As a child, living up on a hill in Sekondi, Ghana, overlooking a number of villages, I can remember hearing the drums at night "talking" from varying distances.  You could hear one drum talk, then a space, then a response or a relay coming from a different direction.  Sometimes you could hear the relay of the message repeated at longer and fainter distances away.  There must have been an agreed protocol between the drummers as they knew to wait between drummed statements.  This is not surprising, as  it would take thirty seconds for a message to travel ten kilometers (fifty seconds to travel ten miles).  Sometimes there were long waits between messages, as the sender waited for a distant response.  


Drum Physics

In order to more completely understand the various drumming methods employed to convey surrogate drum languages, it is helpful to examine the underlying physics of drums.  Ethnically speaking, West African drums are differentiated on how they are optimized for fundamental tone pitch, loudness, and resonant bandwidth.  Additionally, striking and playing methods are used to control pitch modulation and mode modulation.  These concepts are discussed at length in the excellent online reference The Well-Tempered Timpani (4).

Most West African drums are manufactured with a single drumhead constructed of an animal hide.  Thin animals hides are preferred, because they allow a more resonant undamped sound.  Resonance is also controlled by the manner in which the drumhead is secured or tamped onto the shell.  Light tamping allows a less damped more resonant sound.  As to the body of the drum, virtually all West African drum bodies or shells are produced of wood.  Various shapes and heights of the shell core are employed, which contribute to both the loudness, resonance and overall tonal warmth of the drum.  West African drums are generally medium sized in diameter and often three or more feet in height.  The medium diameter drumhead usually produces a fundamental tone in the 200Hz to 1000Hz range.   Drum height is used to build loudness through the waveguiding properties of the wooden cavity.  The shape of the cavity is also important, especially with respect to the resonant quality of the drum. (3, 4)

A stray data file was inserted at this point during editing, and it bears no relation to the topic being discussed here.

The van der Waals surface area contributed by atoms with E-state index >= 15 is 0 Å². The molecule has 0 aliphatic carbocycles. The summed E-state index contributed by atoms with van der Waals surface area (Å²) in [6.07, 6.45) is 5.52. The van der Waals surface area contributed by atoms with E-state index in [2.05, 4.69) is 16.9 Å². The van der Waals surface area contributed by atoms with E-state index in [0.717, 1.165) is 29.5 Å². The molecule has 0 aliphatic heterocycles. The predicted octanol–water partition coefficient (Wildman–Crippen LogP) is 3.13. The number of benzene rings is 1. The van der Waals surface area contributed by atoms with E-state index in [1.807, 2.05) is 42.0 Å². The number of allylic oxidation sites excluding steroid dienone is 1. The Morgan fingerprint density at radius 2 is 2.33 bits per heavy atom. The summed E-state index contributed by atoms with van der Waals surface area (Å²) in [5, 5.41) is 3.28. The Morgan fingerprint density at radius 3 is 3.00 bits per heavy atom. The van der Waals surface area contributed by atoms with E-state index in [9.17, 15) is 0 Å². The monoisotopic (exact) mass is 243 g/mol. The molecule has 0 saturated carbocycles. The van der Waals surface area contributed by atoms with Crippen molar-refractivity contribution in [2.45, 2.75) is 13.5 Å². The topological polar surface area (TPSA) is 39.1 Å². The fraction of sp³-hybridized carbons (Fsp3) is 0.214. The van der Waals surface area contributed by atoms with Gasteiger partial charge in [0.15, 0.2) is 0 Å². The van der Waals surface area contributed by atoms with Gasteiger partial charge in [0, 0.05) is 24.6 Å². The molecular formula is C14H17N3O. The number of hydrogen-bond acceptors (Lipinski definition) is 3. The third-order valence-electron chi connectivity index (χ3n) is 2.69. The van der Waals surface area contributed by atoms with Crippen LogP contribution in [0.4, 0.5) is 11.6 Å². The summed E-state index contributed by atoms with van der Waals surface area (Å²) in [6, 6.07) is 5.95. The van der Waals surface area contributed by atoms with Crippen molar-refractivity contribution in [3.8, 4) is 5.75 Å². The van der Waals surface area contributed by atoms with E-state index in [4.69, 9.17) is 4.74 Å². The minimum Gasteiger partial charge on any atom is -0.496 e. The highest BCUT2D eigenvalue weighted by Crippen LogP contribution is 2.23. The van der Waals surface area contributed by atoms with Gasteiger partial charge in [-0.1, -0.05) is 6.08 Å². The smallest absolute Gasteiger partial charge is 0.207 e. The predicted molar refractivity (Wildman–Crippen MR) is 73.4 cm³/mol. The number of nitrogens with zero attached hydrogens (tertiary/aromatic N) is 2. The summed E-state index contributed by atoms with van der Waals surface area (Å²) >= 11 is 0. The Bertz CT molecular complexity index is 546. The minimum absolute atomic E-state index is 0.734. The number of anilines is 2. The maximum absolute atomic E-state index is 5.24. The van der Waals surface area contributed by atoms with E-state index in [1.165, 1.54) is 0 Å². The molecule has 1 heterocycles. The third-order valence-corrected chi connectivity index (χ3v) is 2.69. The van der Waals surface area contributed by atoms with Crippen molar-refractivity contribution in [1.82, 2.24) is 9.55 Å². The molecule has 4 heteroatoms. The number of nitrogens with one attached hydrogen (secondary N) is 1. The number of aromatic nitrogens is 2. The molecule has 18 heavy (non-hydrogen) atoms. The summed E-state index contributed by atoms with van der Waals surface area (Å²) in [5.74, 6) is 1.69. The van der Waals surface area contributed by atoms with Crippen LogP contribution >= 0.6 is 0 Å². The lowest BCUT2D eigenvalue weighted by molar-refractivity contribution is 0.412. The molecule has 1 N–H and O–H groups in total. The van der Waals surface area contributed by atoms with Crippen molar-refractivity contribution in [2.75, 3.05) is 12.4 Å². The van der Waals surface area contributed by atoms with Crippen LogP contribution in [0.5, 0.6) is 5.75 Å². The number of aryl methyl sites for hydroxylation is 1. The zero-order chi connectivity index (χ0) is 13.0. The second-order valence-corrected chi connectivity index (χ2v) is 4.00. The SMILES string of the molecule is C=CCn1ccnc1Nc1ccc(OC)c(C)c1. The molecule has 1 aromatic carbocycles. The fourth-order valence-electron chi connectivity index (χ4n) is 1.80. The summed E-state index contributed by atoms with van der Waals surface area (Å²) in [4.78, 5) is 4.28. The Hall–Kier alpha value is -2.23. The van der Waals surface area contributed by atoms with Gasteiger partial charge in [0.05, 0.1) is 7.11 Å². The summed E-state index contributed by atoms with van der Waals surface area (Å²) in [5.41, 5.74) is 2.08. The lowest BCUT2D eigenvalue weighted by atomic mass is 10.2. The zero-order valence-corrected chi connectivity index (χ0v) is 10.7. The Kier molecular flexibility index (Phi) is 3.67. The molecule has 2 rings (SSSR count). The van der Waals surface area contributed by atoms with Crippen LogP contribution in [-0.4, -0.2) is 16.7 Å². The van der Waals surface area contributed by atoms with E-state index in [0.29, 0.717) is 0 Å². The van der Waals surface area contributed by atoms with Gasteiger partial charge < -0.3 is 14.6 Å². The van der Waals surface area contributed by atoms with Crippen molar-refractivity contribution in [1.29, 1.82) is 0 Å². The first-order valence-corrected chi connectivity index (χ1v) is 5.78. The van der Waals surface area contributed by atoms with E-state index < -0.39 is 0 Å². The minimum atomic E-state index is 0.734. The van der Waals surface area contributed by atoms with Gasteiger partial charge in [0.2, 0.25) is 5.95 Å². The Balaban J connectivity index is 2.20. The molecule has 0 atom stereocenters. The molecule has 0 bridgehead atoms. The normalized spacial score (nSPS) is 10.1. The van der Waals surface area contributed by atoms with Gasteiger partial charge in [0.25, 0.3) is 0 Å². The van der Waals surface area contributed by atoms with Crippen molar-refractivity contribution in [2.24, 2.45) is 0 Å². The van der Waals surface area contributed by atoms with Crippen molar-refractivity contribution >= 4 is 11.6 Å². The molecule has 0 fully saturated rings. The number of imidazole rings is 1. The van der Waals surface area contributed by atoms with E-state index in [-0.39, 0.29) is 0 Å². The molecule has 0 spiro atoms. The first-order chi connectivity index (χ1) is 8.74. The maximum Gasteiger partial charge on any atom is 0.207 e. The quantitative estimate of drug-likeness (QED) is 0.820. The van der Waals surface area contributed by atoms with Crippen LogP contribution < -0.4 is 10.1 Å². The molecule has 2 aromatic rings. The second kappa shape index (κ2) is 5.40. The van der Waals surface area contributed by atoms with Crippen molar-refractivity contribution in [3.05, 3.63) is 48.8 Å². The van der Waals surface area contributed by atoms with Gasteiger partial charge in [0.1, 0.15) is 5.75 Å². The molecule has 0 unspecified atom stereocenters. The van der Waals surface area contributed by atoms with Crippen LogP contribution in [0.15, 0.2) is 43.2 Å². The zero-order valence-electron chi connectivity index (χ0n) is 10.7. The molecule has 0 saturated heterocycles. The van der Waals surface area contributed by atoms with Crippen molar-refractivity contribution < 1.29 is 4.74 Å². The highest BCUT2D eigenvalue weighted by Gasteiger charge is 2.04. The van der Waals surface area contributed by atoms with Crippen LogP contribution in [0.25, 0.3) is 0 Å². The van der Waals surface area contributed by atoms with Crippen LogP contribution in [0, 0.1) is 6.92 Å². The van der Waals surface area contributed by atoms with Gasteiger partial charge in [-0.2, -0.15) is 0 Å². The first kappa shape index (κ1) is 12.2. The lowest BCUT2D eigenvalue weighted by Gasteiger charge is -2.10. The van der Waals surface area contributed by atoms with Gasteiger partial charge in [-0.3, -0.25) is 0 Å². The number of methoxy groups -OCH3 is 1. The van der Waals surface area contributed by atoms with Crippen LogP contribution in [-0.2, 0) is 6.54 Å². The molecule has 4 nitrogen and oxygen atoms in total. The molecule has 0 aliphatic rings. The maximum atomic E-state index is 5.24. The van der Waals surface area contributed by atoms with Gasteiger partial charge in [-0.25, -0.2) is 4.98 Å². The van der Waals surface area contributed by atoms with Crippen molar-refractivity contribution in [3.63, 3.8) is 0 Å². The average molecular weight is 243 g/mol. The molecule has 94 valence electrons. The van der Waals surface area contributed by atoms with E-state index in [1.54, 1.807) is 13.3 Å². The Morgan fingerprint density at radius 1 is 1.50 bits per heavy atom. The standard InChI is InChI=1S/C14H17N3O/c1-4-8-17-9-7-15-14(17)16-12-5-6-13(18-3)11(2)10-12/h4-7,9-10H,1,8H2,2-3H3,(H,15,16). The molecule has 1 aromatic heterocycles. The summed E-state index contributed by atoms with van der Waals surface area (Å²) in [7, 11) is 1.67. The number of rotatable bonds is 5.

One reason that West African drums are rarely tuned below approximately 200Hz is that humans do not hear well below 200Hz.  In terms of human perception of sound, it is more efficient to produce sounds above 200Hz.  There is also an optimum limit on high frequency sound, as high frequencies transmitted in the atmosphere experience greater fading than low frequencies.  Therefore, there is an optimal frequency window to achieve maximum distance sound communication which is somewhere between 200Hz and 2000Hz. Most West African drums used for long distance communication produce sound in this range.